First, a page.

symbol's direct dependencies in one of the :ref:`interactive configuration
interfaces <menuconfig>` afterwards. It is often necessary to repeat
dependencies from the base definition of the symbol to avoid weakening a
symbol's dependencies.
Motivation for Kconfig.defconfig files
One motivation for this configuration scheme is to avoid making fixed
``BOARD``-specific settings configurable in the interactive configuration
interfaces. If all board configuration were done via :file:`<BOARD>_defconfig`,
all symbols would have to be visible, as values given in
:file:`<BOARD>_defconfig` have no effect on invisible symbols.
Having fixed settings be user-configurable would clutter up the configuration
interfaces and make them harder to understand, and would make it easier to
accidentally create broken configurations.
When dealing with fixed board-specific settings, also consider whether they
should be handled via :ref:`devicetree <dt-guide>` instead.
Configuring choices
There are two ways to configure a Kconfig ``choice``:
1. By setting one of the choice symbols to ``y`` in a configuration file.
Setting one choice symbol to ``y`` automatically gives all other choice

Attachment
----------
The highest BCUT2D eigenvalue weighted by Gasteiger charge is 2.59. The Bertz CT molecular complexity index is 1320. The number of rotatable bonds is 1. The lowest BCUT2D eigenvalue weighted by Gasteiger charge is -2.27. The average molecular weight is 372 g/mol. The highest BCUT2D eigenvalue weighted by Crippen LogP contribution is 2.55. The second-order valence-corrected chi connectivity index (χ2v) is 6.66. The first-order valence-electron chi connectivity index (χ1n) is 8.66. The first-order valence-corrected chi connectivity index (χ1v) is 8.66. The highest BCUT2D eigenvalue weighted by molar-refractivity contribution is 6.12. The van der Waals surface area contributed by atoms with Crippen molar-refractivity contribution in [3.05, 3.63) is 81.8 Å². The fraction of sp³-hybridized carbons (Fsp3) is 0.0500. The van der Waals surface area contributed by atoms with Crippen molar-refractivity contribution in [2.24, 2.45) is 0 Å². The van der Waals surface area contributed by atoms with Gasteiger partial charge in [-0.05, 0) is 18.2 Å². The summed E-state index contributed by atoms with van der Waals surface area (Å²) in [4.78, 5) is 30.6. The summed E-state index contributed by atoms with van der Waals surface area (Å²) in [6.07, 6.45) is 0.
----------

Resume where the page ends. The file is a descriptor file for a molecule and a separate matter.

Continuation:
symbols the value ``n``.
If multiple choice symbols are set to ``y``, only the last one set to ``y``
will be honored (the rest will get the value ``n``). This allows a choice
selection from a board :file:`defconfig` file to be overridden from an
application :file:`prj.conf` file.
2. By changing the ``default`` of the choice in :file:`Kconfig.defconfig`.
As with symbols, changing the default for a choice is done by defining the
choice in multiple locations. For this to work, the choice must have a name.
As an example, assume that a choice has the following base definition (here,
the name of the choice is ``FOO``):
.. code-block:: none
choice FOO
bool "Foo choice"
default B
config A
bool "A"
config B
bool "B"
To change the default symbol of ``FOO`` to ``A``, you would add the
following definition to :file:`Kconfig.defconfig`:
.. code-block:: none
choice FOO
default A
The :file:`Kconfig.defconfig` method should be used when the dependencies of
the choice might not be satisfied. In that case, you're setting the default
selection whenever the user makes the choice visible.
More Kconfig resources
The :ref:`kconfig_tips_and_tricks` page has some tips for writing Kconfig
The :zephyr_file:` <scripts/kconfig/>` docstring
docstring (at the top of the file) goes over how symbol values are calculated
in detail.